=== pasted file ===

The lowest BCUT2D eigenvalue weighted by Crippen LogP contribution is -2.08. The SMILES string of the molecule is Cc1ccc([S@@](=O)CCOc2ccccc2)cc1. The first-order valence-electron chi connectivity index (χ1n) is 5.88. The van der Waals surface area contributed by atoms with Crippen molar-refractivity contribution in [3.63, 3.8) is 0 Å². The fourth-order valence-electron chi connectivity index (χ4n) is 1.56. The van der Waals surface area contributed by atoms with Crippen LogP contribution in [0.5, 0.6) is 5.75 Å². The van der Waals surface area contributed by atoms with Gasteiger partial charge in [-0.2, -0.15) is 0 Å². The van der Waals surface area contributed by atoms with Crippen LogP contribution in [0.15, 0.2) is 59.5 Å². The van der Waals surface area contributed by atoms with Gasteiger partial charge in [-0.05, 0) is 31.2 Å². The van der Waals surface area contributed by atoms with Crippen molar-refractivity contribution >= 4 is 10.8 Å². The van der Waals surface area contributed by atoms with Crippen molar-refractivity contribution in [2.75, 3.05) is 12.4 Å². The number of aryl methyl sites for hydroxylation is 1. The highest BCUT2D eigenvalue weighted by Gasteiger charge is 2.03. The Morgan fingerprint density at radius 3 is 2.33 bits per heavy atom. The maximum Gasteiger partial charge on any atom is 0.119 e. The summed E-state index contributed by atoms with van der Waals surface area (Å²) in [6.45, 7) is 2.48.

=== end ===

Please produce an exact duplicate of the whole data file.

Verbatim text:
The lowest BCUT2D eigenvalue weighted by Crippen LogP contribution is -2.08. The SMILES string of the molecule is Cc1ccc([S@@](=O)CCOc2ccccc2)cc1. The first-order valence-electron chi connectivity index (χ1n) is 5.88. The van der Waals surface area contributed by atoms with Crippen molar-refractivity contribution in [3.63, 3.8) is 0 Å². The fourth-order valence-electron chi connectivity index (χ4n) is 1.56. The van der Waals surface area contributed by atoms with Crippen LogP contribution in [0.5, 0.6) is 5.75 Å². The van der Waals surface area contributed by atoms with Gasteiger partial charge in [-0.2, -0.15) is 0 Å². The van der Waals surface area contributed by atoms with Crippen LogP contribution in [0.15, 0.2) is 59.5 Å². The van der Waals surface area contributed by atoms with Gasteiger partial charge in [-0.05, 0) is 31.2 Å². The van der Waals surface area contributed by atoms with Crippen molar-refractivity contribution >= 4 is 10.8 Å². The van der Waals surface area contributed by atoms with Crippen molar-refractivity contribution in [2.75, 3.05) is 12.4 Å². The number of aryl methyl sites for hydroxylation is 1. The highest BCUT2D eigenvalue weighted by Gasteiger charge is 2.03. The Morgan fingerprint density at radius 3 is 2.33 bits per heavy atom. The maximum Gasteiger partial charge on any atom is 0.119 e. The summed E-state index contributed by atoms with van der Waals surface area (Å²) in [6.45, 7) is 2.48.